jump to last post 1-4 of 4 discussions (5 posts)

Do you believe that EVERYTHING is politics and those who play the game well win

  1. gmwilliams profile image86
    gmwilliamsposted 2 years ago

    Do you believe that EVERYTHING is politics and those who play the game well win and end up on

    top whether it is in the corporate, societal, or familial sphere?

    https://usercontent1.hubstatic.com/12255118_f260.jpg

  2. profile image0
    Larry Wallposted 2 years ago

    When you ask if "everything is politics" you are covering a broad area that goes beyond political party membership, but personal views, impacts and other.

    Some decisions are what is best for the country and the people, but since everyone will not agree, it can be viewed as politics, because some may  receive no direct benefit, but the action is best for the country. As an example, most cities have libraries and parks paid with taxes paid by everyone, including those that do not use the parks and libraries. However, the presence of parks and libraries is more likely to attract new residents.

    I cannot swim. I have voted for taxes to build more public pools, because they provide a needed service.

    A representative form of a democratic government as we now have in the U.S. is going to use politics as a tool for promoting or opposing varius issues. I think political parties have too much control in Congress. Committee assignments should be made upon experience, interest in the subject and years in office. It should not be up to the prevailing party to decide committee assignments, assignment of office space and other related issues. However, during the debate and negotiations, it has to be accepted that there will be different views--political views--and accordingly, politics will play a pivotal part in the decision-making process on both issues. The difference is that if political parties did not control Congressional operations, those people who tend to be liberal may vote in a conservative manner, and a conservative may go along with the liberals. The difference is that the Congressmen would know they only have to justify their actions to the people who elected them and not to the leaders of the political party they choose to join.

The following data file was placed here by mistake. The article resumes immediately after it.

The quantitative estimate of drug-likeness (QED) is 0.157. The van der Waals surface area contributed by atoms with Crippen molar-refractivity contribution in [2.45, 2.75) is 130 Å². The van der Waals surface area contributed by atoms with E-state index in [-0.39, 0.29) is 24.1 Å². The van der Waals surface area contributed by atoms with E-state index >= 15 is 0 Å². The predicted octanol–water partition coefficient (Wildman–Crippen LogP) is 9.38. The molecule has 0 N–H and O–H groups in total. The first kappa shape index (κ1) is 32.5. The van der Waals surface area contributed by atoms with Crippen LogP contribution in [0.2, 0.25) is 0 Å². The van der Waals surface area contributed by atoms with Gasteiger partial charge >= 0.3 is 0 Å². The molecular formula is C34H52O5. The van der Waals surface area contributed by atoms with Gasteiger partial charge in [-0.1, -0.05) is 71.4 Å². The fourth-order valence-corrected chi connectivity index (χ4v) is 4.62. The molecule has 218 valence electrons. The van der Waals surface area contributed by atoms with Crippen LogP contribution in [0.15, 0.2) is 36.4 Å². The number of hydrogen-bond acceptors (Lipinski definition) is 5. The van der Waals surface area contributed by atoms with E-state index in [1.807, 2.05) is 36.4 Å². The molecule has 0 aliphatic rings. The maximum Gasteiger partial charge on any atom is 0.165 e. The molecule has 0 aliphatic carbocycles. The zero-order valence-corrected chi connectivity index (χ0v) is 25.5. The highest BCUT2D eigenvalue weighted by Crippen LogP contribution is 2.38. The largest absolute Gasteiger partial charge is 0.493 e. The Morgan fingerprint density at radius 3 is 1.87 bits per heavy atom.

3. dashingscorpio profile image88
    dashingscorpioposted 2 years ago

    In a matter of fact the answer is yes. Politics for the most part is getting people to agree on something to move an agenda forward.
    Those who hate to negotiate, trade favors, or sell others on their ideas tend to have less success than those who are on the "top".
    There are basically two ways to gain power.
    1. Take it (At it's most barbaric level this may include going to war)
    2. Persuasion (Convincing others to give it to you). That's politics!
    There is an old adage that goes:
    "Good things may come to those who (wait) but those are the things left behind by those who (hustled)."
    Succeeding in life generally requires having a goal and a plan. No one succeeds without gaining input from other people! Successful people work the phones, knock on doors, and ask for favors.
    They love to negotiate and persuade others.
    Lots of people hate that "game".
    They'd rather (let it/hope it) happens than to (make it) happen.

    1. Say Yes To Life profile image80
      Say Yes To Lifeposted 2 years agoin reply to this

      "The early bird gets the worm" - because that's all that is left after last night's party.

  4. arksys profile image92
    arksysposted 2 years ago

    yes, it sure is.                                                                        .

 
working